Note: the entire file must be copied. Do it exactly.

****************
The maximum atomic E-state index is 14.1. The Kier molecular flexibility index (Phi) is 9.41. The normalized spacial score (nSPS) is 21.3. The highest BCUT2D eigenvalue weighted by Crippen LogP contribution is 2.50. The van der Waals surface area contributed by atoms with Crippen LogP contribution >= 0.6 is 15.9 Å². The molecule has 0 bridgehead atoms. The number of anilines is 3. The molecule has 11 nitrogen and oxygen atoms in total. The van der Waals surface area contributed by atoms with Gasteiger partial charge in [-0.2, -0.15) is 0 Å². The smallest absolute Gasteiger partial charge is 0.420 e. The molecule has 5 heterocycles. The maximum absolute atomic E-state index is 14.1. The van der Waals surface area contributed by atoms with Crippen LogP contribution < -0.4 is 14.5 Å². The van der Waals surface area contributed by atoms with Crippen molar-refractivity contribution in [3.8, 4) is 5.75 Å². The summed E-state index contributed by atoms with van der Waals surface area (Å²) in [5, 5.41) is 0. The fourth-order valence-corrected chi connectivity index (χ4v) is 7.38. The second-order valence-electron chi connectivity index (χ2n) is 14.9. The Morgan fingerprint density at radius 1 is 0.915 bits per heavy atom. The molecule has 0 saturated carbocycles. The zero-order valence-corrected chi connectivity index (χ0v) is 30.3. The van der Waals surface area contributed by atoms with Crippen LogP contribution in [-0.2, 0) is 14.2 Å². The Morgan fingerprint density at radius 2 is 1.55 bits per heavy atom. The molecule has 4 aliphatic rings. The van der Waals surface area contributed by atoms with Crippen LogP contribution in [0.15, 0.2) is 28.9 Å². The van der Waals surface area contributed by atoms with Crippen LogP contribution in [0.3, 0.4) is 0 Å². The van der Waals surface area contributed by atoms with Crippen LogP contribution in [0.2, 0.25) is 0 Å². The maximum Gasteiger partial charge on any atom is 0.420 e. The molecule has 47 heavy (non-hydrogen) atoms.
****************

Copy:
The maximum atomic E-state index is 14.1. The Kier molecular flexibility index (Phi) is 9.41. The normalized spacial score (nSPS) is 21.3. The highest BCUT2D eigenvalue weighted by Crippen LogP contribution is 2.50. The van der Waals surface area contributed by atoms with Crippen LogP contribution >= 0.6 is 15.9 Å². The molecule has 0 bridgehead atoms. The number of anilines is 3. The molecule has 11 nitrogen and oxygen atoms in total. The van der Waals surface area contributed by atoms with Gasteiger partial charge in [-0.2, -0.15) is 0 Å². The smallest absolute Gasteiger partial charge is 0.420 e. The molecule has 5 heterocycles. The maximum absolute atomic E-state index is 14.1. The van der Waals surface area contributed by atoms with Crippen LogP contribution < -0.4 is 14.5 Å². The van der Waals surface area contributed by atoms with Crippen molar-refractivity contribution in [3.8, 4) is 5.75 Å². The summed E-state index contributed by atoms with van der Waals surface area (Å²) in [5, 5.41) is 0. The fourth-order valence-corrected chi connectivity index (χ4v) is 7.38. The second-order valence-electron chi connectivity index (χ2n) is 14.9. The Morgan fingerprint density at radius 1 is 0.915 bits per heavy atom. The molecule has 0 saturated carbocycles. The zero-order valence-corrected chi connectivity index (χ0v) is 30.3. The van der Waals surface area contributed by atoms with Crippen LogP contribution in [-0.2, 0) is 14.2 Å². The Morgan fingerprint density at radius 2 is 1.55 bits per heavy atom. The molecule has 4 aliphatic rings. The van der Waals surface area contributed by atoms with Crippen LogP contribution in [0.15, 0.2) is 28.9 Å². The van der Waals surface area contributed by atoms with Crippen LogP contribution in [0.3, 0.4) is 0 Å². The van der Waals surface area contributed by atoms with Crippen LogP contribution in [0.2, 0.25) is 0 Å². The maximum Gasteiger partial charge on any atom is 0.420 e. The molecule has 47 heavy (non-hydrogen) atoms.